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Discussion Starter #1
Anyone have a good way to clean electrical connectors? Specifically, I am having issues with the dash wiring connectors in the footwells. The pins are quite small and I have not yet found a way to get them clean. On most every dash I have pulled, these connectors seem to be full of corrosion. Sometimes all systems seem fine, others there are a multitude of issues. In my wife’s truck the left rear speaker pop and/or hiss in wet weather, my truck has lost power and ground to the diagnostic connector, and I have seen all sorts of intermittent issues including bower motors occasionally working. The last truck I did had the large connectors on both sides overflowing with green fluff. The owner did not mention any issues, but I doubt there is good electrical connections on all pins.
Any suggestions, trick, tips, sprays, brushes…
Thanks in advance.
 

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1995-2002 Range Rover P38A
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Good (industrial) quality electrical contact cleaner / lubrication aerosols are effective after you have brushed out the loose grot. Best brushes are the smallest glass fibre ones originally sold for de-fluxing hand soldered PCB's. Dunno if they can still be got but anything small and fairlys tiff will do. Maybe the little ones built into the lids of make-up bottles will if cut out of the lid.

An effective technique with the contact cleaner is to spray in, make and break the connector a few times, repeat and give one last squirt before finally re-assembling the connector. No need to drown the connector. Just squirt enough to get it nicely wet.

Clive
 

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1995-2002 Range Rover P38A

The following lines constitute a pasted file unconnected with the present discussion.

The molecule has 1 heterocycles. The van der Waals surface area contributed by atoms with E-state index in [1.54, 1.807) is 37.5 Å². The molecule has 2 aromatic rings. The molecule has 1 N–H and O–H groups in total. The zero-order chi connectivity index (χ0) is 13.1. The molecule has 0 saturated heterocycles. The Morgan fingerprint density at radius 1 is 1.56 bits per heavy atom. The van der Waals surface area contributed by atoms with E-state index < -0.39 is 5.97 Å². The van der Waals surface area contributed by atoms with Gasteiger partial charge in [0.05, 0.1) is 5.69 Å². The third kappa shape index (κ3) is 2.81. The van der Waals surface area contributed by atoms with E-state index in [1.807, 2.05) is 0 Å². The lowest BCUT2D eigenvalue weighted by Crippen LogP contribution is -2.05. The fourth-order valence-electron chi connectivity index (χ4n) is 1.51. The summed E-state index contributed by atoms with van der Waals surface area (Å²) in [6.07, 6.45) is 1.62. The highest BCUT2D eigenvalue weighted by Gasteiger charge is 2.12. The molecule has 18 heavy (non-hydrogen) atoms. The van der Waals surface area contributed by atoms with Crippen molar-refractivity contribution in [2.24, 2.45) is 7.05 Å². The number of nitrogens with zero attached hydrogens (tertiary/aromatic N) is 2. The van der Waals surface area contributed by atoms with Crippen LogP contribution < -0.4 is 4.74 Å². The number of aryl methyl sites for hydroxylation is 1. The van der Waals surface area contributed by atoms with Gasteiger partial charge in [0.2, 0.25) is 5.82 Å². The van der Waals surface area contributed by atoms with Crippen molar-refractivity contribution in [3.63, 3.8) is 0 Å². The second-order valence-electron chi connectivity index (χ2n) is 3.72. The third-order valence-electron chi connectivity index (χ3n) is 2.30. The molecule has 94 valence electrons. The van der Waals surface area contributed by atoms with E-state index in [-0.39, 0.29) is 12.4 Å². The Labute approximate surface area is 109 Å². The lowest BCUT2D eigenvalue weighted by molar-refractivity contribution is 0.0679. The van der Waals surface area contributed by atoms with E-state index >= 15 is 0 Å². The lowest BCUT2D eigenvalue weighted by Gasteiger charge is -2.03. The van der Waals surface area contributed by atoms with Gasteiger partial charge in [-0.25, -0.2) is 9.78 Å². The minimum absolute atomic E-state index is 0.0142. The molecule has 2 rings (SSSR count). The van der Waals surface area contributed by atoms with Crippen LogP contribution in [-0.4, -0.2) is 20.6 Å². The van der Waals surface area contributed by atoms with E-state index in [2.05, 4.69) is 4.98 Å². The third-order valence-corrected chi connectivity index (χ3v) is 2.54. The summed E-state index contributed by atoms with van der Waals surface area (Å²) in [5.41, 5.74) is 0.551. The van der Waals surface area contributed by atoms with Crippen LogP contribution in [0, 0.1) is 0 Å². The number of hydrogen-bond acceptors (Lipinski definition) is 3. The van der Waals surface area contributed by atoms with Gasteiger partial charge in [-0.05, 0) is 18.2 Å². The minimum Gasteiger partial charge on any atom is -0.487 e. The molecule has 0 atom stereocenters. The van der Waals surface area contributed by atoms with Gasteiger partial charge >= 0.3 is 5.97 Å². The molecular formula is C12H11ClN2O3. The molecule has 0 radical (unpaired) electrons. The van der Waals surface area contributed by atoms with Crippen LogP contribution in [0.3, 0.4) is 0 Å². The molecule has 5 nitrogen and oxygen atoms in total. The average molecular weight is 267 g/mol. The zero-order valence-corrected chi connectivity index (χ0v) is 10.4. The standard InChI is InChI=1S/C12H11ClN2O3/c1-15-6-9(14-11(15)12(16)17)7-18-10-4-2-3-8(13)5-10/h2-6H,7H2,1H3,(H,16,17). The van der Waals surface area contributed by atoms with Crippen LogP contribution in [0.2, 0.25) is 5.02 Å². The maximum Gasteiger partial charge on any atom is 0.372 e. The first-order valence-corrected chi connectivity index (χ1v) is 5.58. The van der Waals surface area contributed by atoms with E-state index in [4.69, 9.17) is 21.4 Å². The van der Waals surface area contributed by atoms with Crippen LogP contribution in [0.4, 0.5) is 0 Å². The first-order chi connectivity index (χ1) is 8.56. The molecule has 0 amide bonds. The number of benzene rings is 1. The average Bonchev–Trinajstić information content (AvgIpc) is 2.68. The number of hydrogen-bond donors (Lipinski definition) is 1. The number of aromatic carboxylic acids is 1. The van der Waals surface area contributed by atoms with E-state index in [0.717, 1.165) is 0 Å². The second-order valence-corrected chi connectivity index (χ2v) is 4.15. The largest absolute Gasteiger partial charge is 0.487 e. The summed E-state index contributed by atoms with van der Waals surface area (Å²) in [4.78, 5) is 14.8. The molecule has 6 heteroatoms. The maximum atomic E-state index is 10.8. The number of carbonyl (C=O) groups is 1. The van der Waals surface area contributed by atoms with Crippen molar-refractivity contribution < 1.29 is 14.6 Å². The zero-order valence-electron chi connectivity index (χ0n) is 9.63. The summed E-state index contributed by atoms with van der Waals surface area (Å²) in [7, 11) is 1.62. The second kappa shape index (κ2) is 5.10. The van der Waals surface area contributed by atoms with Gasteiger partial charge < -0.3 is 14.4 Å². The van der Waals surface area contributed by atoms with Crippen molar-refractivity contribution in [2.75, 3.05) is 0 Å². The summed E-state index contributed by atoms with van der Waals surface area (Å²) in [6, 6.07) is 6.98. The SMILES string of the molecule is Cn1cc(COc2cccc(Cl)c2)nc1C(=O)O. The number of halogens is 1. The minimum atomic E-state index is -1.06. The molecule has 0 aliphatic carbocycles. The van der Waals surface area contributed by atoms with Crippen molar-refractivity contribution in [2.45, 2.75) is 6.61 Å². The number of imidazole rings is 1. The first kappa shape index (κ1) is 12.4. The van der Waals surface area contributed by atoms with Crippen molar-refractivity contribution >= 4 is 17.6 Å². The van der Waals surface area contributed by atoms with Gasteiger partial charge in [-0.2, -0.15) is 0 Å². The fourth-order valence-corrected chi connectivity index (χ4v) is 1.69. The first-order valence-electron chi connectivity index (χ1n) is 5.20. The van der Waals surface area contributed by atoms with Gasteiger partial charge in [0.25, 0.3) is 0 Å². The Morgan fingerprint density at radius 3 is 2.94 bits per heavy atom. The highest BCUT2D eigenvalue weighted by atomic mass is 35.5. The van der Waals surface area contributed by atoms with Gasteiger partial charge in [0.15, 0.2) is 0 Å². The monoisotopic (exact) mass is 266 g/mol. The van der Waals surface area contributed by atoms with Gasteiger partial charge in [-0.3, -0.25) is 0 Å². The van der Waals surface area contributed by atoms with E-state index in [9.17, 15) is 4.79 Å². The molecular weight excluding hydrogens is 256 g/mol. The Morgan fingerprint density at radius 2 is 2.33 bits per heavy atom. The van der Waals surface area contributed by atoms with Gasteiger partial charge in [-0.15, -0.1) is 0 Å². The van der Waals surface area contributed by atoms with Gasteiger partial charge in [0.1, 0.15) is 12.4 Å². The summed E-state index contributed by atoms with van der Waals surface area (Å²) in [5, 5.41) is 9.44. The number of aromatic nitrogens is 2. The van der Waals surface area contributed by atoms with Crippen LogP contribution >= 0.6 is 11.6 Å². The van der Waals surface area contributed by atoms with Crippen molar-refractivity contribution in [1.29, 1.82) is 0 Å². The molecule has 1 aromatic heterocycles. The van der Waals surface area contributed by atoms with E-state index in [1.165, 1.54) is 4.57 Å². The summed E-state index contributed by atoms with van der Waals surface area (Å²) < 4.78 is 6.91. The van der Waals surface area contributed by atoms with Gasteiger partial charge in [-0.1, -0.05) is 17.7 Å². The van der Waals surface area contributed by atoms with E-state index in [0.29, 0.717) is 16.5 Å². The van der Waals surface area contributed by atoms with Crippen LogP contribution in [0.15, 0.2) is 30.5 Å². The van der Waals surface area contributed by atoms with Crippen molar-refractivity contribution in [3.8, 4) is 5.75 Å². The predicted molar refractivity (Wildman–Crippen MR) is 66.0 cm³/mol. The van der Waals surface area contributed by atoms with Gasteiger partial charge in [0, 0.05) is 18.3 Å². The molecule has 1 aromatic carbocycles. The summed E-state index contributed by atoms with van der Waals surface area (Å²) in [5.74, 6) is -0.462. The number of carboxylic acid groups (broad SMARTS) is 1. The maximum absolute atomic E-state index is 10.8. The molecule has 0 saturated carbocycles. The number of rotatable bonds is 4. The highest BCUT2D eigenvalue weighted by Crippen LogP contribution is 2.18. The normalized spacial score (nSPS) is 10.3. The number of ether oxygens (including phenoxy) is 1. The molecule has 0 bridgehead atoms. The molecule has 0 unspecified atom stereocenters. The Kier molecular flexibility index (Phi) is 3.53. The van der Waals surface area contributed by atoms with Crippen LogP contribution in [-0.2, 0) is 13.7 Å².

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The first step is to physically clean off as much corrosion as possible. Do not use steel wool or any conductive abrasive as there will be a slight chance the broken metal fibers could short out a few pins. Try to keep the use of abrasives - you don't want to rub off the plating on the connectors. Start with a old tooth brush to scrub the pins and as much of the sockets it can reach. If there is space, a very fine brass brush works well. And as mentioned previously, an acid brush (sold in hardware stores to brush flux on pieces to be soldered) can also work. When as much of the dry corrosion has been removed get out your trusty can of Caig DeoxIt D5 and use as directed. Check out Caig.com to read about it. You can find this @ Radio Shack and on Amazon. Brush the wet connectors and rinse with the spray. Plug and unplug the connector several times to wipe the sockets clean. While not necessary but a nice finishing touch is to spray DeoxIt Gold to put a protective film on the connectors.

Be patient, don't get too ham handed. Good Luck.
 

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For ages I have used a stiff bristle tooth brush followed by contact cleaner. Absolutely never use anything metallic as it can cause shorting of pins as mentioned above.
 
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